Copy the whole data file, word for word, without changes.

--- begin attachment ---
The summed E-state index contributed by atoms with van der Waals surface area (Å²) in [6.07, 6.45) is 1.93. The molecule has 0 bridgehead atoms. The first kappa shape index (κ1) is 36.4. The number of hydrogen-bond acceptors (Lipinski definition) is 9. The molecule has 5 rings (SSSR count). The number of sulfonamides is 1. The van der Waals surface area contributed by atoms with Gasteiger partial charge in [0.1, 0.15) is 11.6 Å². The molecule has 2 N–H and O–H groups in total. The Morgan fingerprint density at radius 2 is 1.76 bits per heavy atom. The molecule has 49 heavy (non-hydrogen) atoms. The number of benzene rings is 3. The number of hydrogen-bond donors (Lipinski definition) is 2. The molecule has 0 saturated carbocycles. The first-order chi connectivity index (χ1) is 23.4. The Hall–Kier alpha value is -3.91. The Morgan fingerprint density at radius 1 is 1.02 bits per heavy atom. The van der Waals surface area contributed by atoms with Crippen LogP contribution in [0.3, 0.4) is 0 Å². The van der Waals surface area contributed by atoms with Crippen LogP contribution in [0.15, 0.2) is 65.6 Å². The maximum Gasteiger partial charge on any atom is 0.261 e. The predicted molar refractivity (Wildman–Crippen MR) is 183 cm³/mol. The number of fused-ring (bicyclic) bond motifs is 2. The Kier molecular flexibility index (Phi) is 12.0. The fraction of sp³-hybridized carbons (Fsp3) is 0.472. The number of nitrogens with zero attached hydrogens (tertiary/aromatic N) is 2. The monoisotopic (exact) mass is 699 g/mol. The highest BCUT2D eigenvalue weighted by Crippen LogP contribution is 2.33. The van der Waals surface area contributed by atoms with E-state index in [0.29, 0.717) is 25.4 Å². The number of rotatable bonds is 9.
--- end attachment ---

The summed E-state index contributed by atoms with van der Waals surface area (Å²) in [6.07, 6.45) is 1.93. The molecule has 0 bridgehead atoms. The first kappa shape index (κ1) is 36.4. The number of hydrogen-bond acceptors (Lipinski definition) is 9. The molecule has 5 rings (SSSR count). The number of sulfonamides is 1. The van der Waals surface area contributed by atoms with Gasteiger partial charge in [0.1, 0.15) is 11.6 Å². The molecule has 2 N–H and O–H groups in total. The Morgan fingerprint density at radius 2 is 1.76 bits per heavy atom. The molecule has 49 heavy (non-hydrogen) atoms. The number of benzene rings is 3. The number of hydrogen-bond donors (Lipinski definition) is 2. The molecule has 0 saturated carbocycles. The first-order chi connectivity index (χ1) is 23.4. The Hall–Kier alpha value is -3.91. The Morgan fingerprint density at radius 1 is 1.02 bits per heavy atom. The van der Waals surface area contributed by atoms with Crippen LogP contribution in [0.3, 0.4) is 0 Å². The van der Waals surface area contributed by atoms with Crippen LogP contribution in [0.15, 0.2) is 65.6 Å². The maximum Gasteiger partial charge on any atom is 0.261 e. The predicted molar refractivity (Wildman–Crippen MR) is 183 cm³/mol. The number of fused-ring (bicyclic) bond motifs is 2. The Kier molecular flexibility index (Phi) is 12.0. The fraction of sp³-hybridized carbons (Fsp3) is 0.472. The number of nitrogens with zero attached hydrogens (tertiary/aromatic N) is 2. The monoisotopic (exact) mass is 699 g/mol. The highest BCUT2D eigenvalue weighted by Crippen LogP contribution is 2.33. The van der Waals surface area contributed by atoms with E-state index in [0.29, 0.717) is 25.4 Å². The number of rotatable bonds is 9.